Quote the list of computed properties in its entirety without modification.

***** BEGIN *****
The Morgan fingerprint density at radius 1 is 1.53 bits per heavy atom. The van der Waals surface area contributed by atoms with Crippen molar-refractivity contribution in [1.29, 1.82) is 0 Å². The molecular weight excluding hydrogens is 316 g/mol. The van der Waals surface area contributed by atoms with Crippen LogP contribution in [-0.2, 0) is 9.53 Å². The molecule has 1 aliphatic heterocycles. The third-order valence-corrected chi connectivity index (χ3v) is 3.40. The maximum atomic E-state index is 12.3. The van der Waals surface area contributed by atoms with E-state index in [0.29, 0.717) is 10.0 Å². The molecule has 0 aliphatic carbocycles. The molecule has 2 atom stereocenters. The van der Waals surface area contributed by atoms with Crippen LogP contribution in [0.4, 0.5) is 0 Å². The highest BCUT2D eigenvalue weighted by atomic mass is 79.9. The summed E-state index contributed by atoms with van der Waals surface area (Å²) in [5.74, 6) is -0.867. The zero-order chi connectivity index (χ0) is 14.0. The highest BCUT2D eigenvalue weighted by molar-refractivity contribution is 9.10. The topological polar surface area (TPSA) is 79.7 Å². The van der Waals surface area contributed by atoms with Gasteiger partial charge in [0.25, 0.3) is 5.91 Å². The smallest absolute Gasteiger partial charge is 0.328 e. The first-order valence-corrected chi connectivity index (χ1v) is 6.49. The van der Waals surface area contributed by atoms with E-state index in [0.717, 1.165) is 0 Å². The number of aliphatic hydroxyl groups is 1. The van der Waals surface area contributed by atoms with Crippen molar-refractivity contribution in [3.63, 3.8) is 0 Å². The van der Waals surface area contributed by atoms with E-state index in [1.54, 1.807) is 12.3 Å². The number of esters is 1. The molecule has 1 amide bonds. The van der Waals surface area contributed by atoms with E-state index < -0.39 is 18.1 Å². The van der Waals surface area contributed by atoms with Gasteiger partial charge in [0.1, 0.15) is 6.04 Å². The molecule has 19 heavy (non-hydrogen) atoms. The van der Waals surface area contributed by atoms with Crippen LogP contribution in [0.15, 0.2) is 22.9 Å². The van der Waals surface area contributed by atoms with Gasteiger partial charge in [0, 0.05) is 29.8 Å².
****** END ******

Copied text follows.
The Morgan fingerprint density at radius 1 is 1.53 bits per heavy atom. The van der Waals surface area contributed by atoms with Crippen molar-refractivity contribution in [1.29, 1.82) is 0 Å². The molecular weight excluding hydrogens is 316 g/mol. The van der Waals surface area contributed by atoms with Crippen LogP contribution in [-0.2, 0) is 9.53 Å². The molecule has 1 aliphatic heterocycles. The third-order valence-corrected chi connectivity index (χ3v) is 3.40. The maximum atomic E-state index is 12.3. The van der Waals surface area contributed by atoms with E-state index in [0.29, 0.717) is 10.0 Å². The molecule has 0 aliphatic carbocycles. The molecule has 2 atom stereocenters. The van der Waals surface area contributed by atoms with Crippen LogP contribution in [0.4, 0.5) is 0 Å². The highest BCUT2D eigenvalue weighted by atomic mass is 79.9. The summed E-state index contributed by atoms with van der Waals surface area (Å²) in [5.74, 6) is -0.867. The zero-order chi connectivity index (χ0) is 14.0. The highest BCUT2D eigenvalue weighted by molar-refractivity contribution is 9.10. The topological polar surface area (TPSA) is 79.7 Å². The van der Waals surface area contributed by atoms with Gasteiger partial charge in [0.25, 0.3) is 5.91 Å². The smallest absolute Gasteiger partial charge is 0.328 e. The first-order valence-corrected chi connectivity index (χ1v) is 6.49. The van der Waals surface area contributed by atoms with E-state index in [0.717, 1.165) is 0 Å². The number of aliphatic hydroxyl groups is 1. The van der Waals surface area contributed by atoms with Crippen molar-refractivity contribution in [3.63, 3.8) is 0 Å². The van der Waals surface area contributed by atoms with E-state index in [1.54, 1.807) is 12.3 Å². The number of esters is 1. The molecule has 1 amide bonds. The van der Waals surface area contributed by atoms with E-state index < -0.39 is 18.1 Å². The van der Waals surface area contributed by atoms with Gasteiger partial charge in [0.1, 0.15) is 6.04 Å². The molecule has 19 heavy (non-hydrogen) atoms. The van der Waals surface area contributed by atoms with Crippen LogP contribution in [0.15, 0.2) is 22.9 Å². The van der Waals surface area contributed by atoms with Gasteiger partial charge in [0, 0.05) is 29.8 Å².